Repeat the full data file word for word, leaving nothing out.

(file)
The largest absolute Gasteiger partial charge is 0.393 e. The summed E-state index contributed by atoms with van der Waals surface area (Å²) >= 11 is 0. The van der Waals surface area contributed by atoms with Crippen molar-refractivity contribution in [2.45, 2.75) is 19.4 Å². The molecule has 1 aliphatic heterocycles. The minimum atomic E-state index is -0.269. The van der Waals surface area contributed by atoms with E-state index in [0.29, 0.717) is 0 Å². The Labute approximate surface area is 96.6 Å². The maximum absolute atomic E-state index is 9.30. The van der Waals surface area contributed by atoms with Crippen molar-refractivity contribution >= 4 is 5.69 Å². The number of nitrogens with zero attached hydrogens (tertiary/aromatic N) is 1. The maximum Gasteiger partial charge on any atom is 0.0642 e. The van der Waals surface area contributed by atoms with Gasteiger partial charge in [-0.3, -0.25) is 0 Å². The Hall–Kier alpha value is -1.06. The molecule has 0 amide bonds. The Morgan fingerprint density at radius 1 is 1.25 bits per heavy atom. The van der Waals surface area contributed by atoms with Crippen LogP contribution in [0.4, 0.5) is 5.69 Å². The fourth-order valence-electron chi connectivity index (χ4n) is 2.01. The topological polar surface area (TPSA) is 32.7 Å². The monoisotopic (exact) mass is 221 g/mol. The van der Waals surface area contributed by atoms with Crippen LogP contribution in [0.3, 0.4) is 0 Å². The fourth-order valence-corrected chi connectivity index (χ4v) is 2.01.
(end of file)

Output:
The largest absolute Gasteiger partial charge is 0.393 e. The summed E-state index contributed by atoms with van der Waals surface area (Å²) >= 11 is 0. The van der Waals surface area contributed by atoms with Crippen molar-refractivity contribution in [2.45, 2.75) is 19.4 Å². The molecule has 1 aliphatic heterocycles. The minimum atomic E-state index is -0.269. The van der Waals surface area contributed by atoms with E-state index in [0.29, 0.717) is 0 Å². The Labute approximate surface area is 96.6 Å². The maximum absolute atomic E-state index is 9.30. The van der Waals surface area contributed by atoms with Crippen molar-refractivity contribution >= 4 is 5.69 Å². The number of nitrogens with zero attached hydrogens (tertiary/aromatic N) is 1. The maximum Gasteiger partial charge on any atom is 0.0642 e. The van der Waals surface area contributed by atoms with Gasteiger partial charge in [-0.3, -0.25) is 0 Å². The Hall–Kier alpha value is -1.06. The molecule has 0 amide bonds. The Morgan fingerprint density at radius 1 is 1.25 bits per heavy atom. The van der Waals surface area contributed by atoms with Crippen LogP contribution in [0.4, 0.5) is 5.69 Å². The fourth-order valence-electron chi connectivity index (χ4n) is 2.01. The topological polar surface area (TPSA) is 32.7 Å². The monoisotopic (exact) mass is 221 g/mol. The van der Waals surface area contributed by atoms with Crippen LogP contribution in [0.3, 0.4) is 0 Å². The fourth-order valence-corrected chi connectivity index (χ4v) is 2.01.